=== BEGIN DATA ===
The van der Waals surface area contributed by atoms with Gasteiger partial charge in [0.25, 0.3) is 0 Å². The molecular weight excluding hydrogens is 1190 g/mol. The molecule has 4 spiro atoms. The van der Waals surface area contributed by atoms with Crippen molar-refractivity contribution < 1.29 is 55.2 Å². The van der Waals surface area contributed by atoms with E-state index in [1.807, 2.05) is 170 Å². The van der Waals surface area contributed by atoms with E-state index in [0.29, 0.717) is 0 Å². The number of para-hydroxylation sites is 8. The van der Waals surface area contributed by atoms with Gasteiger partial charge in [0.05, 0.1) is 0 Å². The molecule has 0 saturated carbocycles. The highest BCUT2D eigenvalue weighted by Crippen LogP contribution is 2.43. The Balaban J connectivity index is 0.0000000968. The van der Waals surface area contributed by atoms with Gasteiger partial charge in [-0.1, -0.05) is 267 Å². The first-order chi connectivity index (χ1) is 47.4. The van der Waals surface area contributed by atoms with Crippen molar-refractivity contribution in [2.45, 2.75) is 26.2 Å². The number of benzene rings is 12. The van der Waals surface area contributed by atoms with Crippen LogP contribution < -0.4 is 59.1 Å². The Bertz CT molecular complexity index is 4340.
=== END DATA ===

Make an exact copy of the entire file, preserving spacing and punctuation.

The van der Waals surface area contributed by atoms with Gasteiger partial charge in [0.25, 0.3) is 0 Å². The molecular weight excluding hydrogens is 1190 g/mol. The molecule has 4 spiro atoms. The van der Waals surface area contributed by atoms with Crippen molar-refractivity contribution < 1.29 is 55.2 Å². The van der Waals surface area contributed by atoms with E-state index in [1.807, 2.05) is 170 Å². The van der Waals surface area contributed by atoms with E-state index in [0.29, 0.717) is 0 Å². The number of para-hydroxylation sites is 8. The van der Waals surface area contributed by atoms with Gasteiger partial charge in [0.05, 0.1) is 0 Å². The molecule has 0 saturated carbocycles. The highest BCUT2D eigenvalue weighted by Crippen LogP contribution is 2.43. The Balaban J connectivity index is 0.0000000968. The van der Waals surface area contributed by atoms with Gasteiger partial charge in [-0.1, -0.05) is 267 Å². The first-order chi connectivity index (χ1) is 47.4. The van der Waals surface area contributed by atoms with Crippen molar-refractivity contribution in [2.45, 2.75) is 26.2 Å². The number of benzene rings is 12. The van der Waals surface area contributed by atoms with Crippen LogP contribution < -0.4 is 59.1 Å². The Bertz CT molecular complexity index is 4340.